1983 saw rival versions of the inspirational ‘The Wind Beneath My Wings’. The earliest cut was actually by English MOR singer Roger Whittaker in 1982, but in 1983 two pop-country stars went head to head. Actor-singer Gary Morris enjoyed a top 10 hit but it might easily have been Lee Greenwood, who included the song on his album Somebody’s Gonna Love You released the same year. In 1985 the fast-rising Reba McEntire’s recording of the lively ‘She’s Single Again’ was not released as a single – because Janie Fricke got there first, and enjoyed a #2 hit.

Keith Whitley saw his big breakthrough delayed when he was unable to release the two best tracks on his 1986 album LA To Miami as singles, due to rival versions getting to radio first. He might have had a big hit with Dean Dillon’s ‘Nobody In His Right Mind Would’ve Left Her’, but George Strait‘s cut went to #1 instead, and is one of Strait’s most fondly remembered singles. ‘On The Other Hand’ was to become the signature hit for Randy Travis in 1986 – but it might so easily have served that function for Keith instead. Incidentally, a third recording of the song was also made by veteran Charley Pride on After All This Time, his 1987 album for independent label 16th Avenue. All three versions are good enough to have been hits.

George Strait also potentially stymied the chances of his favorite songwriter when his choice of Dean Dillon’s ‘Easy Come, Easy Go’ as a single in 1993 – a song Dillon had earmarked for his own next shot at the charts. Even our current Spotlight Artist Mark Chesnutt has drawn the short straw a couple of times. As Razor X mentioned in yesterday’s review of Too Cold At Home, that album featured a version of ‘Friends In Low Places’ – only to be forestalled when Garth Brooks had a smash hit with his version of the song. More recently, Joe Nichols recorded ‘Don’t Ruin It For The Rest Of Us’ on his Revelation album in 2004, the same year Mark recorded the song on his first independent release Savin’ the Honky Tonk, although in this case neither artist selected the song as a single.

I’ve only scratched the surface here – what rival versions can you think of? Did the best cut always win the chart battle?

19 responses to “Head to head: rival versions of the same song

  1. Erik June 9, 2010 at 10:01 am

    I thought Young’s cover of “Swingin'” lacked both the passion and energy that LeAnn brought to the table.

  2. plain_jo June 9, 2010 at 10:25 am

    I felt respect for the song in Young’s version and complete disrespect in Rimes’.

  3. Michael June 9, 2010 at 10:59 am

    A couple more examples that come to mind are John Michael Montgomery and pop group All 4 One’s recordings of “I Swear” and “I Can Love You Like That” and Mark Wills and Rascal Flatts versions of “What Hurts the Most”. Surprisingly, I think the Rascal Flatts song is the only one of these songs that I like.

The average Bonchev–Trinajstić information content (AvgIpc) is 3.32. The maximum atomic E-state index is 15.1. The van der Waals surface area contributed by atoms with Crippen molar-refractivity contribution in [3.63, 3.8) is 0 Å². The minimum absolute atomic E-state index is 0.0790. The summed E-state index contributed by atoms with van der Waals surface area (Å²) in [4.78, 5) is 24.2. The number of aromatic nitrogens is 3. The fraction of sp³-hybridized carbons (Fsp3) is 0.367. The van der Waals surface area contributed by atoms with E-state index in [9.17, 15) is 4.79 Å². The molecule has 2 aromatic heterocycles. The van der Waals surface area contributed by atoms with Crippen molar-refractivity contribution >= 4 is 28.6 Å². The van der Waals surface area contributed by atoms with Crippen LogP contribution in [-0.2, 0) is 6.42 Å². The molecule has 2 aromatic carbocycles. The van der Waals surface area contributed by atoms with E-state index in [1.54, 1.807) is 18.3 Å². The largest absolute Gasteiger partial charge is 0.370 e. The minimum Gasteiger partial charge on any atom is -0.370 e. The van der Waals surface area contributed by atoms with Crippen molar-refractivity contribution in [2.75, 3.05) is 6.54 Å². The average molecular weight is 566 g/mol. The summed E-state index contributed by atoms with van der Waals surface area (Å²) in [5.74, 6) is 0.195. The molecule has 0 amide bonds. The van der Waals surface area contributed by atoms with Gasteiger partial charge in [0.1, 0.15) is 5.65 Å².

4. highwayman3 June 9, 2010 at 11:48 am

    ‘You Can’t Tell Me Nothin’ appeared on Travis Tritts ‘Strong Enough’ and Tim McGraws ‘Live Like You Were Dryin’ Albums, none were released as singles but I find Tritts version far superior. He adds more emotion and soul to the song, while Tim just sings it without much emotion. I dont listen to his version because all I notice is what it’s lacking.

  5. Razor X June 9, 2010 at 12:14 pm

    Eddie Rabbitt and Juice Newton had a duet — “Both To Each Other (Friends & Lovers)” back in the late 80s. A pop version was on the charts at the exact same time (I forget who the artists were) under the title “Friends and Lovers.”

  6. J.R. Journey June 9, 2010 at 12:45 pm

    This is a neat topic … and I wish more artists still recorded the same songs, if only so we can compare them vocally.

    I’ll add a few that were first recorded by Shelby Lynne. None of these were singles, so there’s no chart battle to compare, Lynne’s early albums are full of cuts that were later re-recorded by other, bigger names – Tammy Wynette did several: ‘Alive and Well’, ‘Talkin’ To Myself Again’. ‘This Time I Almost Made It’ was first recorded by Barbara Mandrell, but Shelby Lynne put it on her debut album, and then recorded it again with Willie Nelson for the Mandrell tribute CD in 2006. Lynne also sang the first version of ‘Lighter Shade of Blue’, which Reba put on her own It’s Your Call album a year later.

    Likewise, Tanya Tucker recorded ‘Everything That You Want’, a song Reba sang so much better. On her 2002 album Tanya, she also included her take on two songs Patty Loveless had previously recorded – ‘Over My Shoulder’ and ‘Old Weakness (Coming On Strong)’. Tanya also first recorded Garth Brooks’ ‘The Thunder Rolls’ – and her version contains the third verse only found on Garth’s live recordings. Perhaps because they were label mates or because Capitol didn’t think it was a song for a woman, Tucker’s was never even put on an album and wasn’t released until her box set came out in 1994.

    There are lots and lots more that weren’t singles … As far as songs that were hits more than once, and for more than one artist, I’ve thought for a while now that Dolly Parton’s ‘I Will Always Love You’ is due for a revival. Actually, I think several of Dolly’s hits could and should be re-recorded by a capable contemporary singer and introduced to a new audience.